For solutions, projects, folders, and files, properties can be defined that are used by the project system in the build process. These property values can be viewed and modified by using the Properties window in conjunction with the Project Explorer. As you select items in the Project Explorer, the Properties window will list the set of relevant properties.
Some properties are only applicable to a given item type. For example, linker properties are only applicable to a project that builds an executable file. However, other properties can be applied either at the file, project, or solution project node. For example, a compiler property can be applied to a solution, project, or individual file. By setting a property at the solution level, you enable all files of the solution to use that property's value.
A unique property has one value. When a build is done, the value of a unique property is the first one defined in the project hierarchy. For example, the Treat Warnings As Errors property could be set to Yes at the solution level, which would then be applicable to every file in the solution that is compiled, assembled, and linked. You can then selectively define property values for other project items. For example, a particular source file may have warnings you decide are allowable, so you set the Treat Warnings As Errors to No for that particular file.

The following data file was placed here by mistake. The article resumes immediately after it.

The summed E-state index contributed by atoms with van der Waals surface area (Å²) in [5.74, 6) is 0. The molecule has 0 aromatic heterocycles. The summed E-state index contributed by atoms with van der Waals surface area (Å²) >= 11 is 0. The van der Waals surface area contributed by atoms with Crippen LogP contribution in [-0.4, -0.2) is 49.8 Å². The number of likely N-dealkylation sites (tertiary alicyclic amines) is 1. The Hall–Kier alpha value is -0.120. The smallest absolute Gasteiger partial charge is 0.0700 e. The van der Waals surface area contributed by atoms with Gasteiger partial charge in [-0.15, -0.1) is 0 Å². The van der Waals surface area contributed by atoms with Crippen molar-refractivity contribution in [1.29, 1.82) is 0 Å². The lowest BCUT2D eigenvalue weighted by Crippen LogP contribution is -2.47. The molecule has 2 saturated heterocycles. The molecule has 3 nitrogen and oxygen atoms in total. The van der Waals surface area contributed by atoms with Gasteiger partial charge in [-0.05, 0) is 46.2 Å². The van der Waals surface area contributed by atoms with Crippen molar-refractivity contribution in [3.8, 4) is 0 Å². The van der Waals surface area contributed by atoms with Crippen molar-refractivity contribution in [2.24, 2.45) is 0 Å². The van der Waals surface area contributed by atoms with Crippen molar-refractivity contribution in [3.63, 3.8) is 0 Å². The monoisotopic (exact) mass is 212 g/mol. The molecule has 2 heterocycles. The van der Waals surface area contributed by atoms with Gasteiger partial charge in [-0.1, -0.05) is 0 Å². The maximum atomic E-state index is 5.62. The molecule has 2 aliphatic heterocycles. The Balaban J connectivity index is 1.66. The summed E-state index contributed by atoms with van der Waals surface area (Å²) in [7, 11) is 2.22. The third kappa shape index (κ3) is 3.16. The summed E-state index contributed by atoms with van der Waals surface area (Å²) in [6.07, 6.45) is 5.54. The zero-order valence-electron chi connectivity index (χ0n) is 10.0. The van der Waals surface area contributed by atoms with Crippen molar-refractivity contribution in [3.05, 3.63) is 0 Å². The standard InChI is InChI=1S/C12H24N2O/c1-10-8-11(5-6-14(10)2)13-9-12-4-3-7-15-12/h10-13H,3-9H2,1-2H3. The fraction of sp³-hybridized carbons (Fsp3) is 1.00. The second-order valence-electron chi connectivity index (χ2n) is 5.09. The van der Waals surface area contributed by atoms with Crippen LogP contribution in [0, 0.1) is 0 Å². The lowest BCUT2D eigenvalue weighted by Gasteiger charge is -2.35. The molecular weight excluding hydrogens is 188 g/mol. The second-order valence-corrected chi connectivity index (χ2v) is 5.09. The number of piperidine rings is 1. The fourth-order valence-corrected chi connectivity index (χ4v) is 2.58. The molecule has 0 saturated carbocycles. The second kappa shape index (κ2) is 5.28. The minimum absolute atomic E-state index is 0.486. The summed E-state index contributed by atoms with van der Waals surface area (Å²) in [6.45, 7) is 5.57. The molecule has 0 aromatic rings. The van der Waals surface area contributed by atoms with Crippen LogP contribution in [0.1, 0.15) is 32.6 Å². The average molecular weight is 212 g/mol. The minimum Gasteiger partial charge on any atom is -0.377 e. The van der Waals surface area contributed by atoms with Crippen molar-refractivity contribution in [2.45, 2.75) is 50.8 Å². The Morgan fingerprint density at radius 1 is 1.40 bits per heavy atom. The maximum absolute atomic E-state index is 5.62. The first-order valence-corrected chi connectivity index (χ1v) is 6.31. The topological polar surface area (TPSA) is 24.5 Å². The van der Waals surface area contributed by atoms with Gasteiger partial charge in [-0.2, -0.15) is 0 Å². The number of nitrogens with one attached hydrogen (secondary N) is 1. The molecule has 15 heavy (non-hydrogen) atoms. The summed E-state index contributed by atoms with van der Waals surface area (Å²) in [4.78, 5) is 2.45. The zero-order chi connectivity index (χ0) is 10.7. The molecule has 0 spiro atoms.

Note that, when the Properties window displays a project property, it will be shown in bold if it has been defined for unique properties. The inherited or default value will be shown if it hasn't been defined.
solution — Treat Warnings As Errors = Yes project1 — Treat Warnings As Errors = Yes file1 — Treat Warnings As Errors = Yes file2 — Treat Warnings As Errors = No project2 — Treat Warnings As Errors = No file1 — Treat Warnings As Errors = No file2 — Treat Warnings As Errors = Yes
In the above example, the files will be compiled with these values for Treat Warnings As Errors:
An aggregating property collects all the values defined for it in the project hierarchy. For example, when a C file is compiled, the Preprocessor Definitions property will take all the values defined at the file, project, and solution levels. Note that the Properties window will not show the inherited values of an aggregating property.
solution — Preprocessor Definitions = SolutionDef project1 — Preprocessor Definitions = file1 — Preprocessor Definitions = file2 — Preprocessor Definitions = File1Def project2 — Preprocessor Definitions = ProjectDef file1 — Preprocessor Definitions = file2 — Preprocessor Definitions = File2Def
In the above example, the files will be compiled with these preprocessor definitions:
|project2/file2||SolutionDef, ProjectDef, File2Def|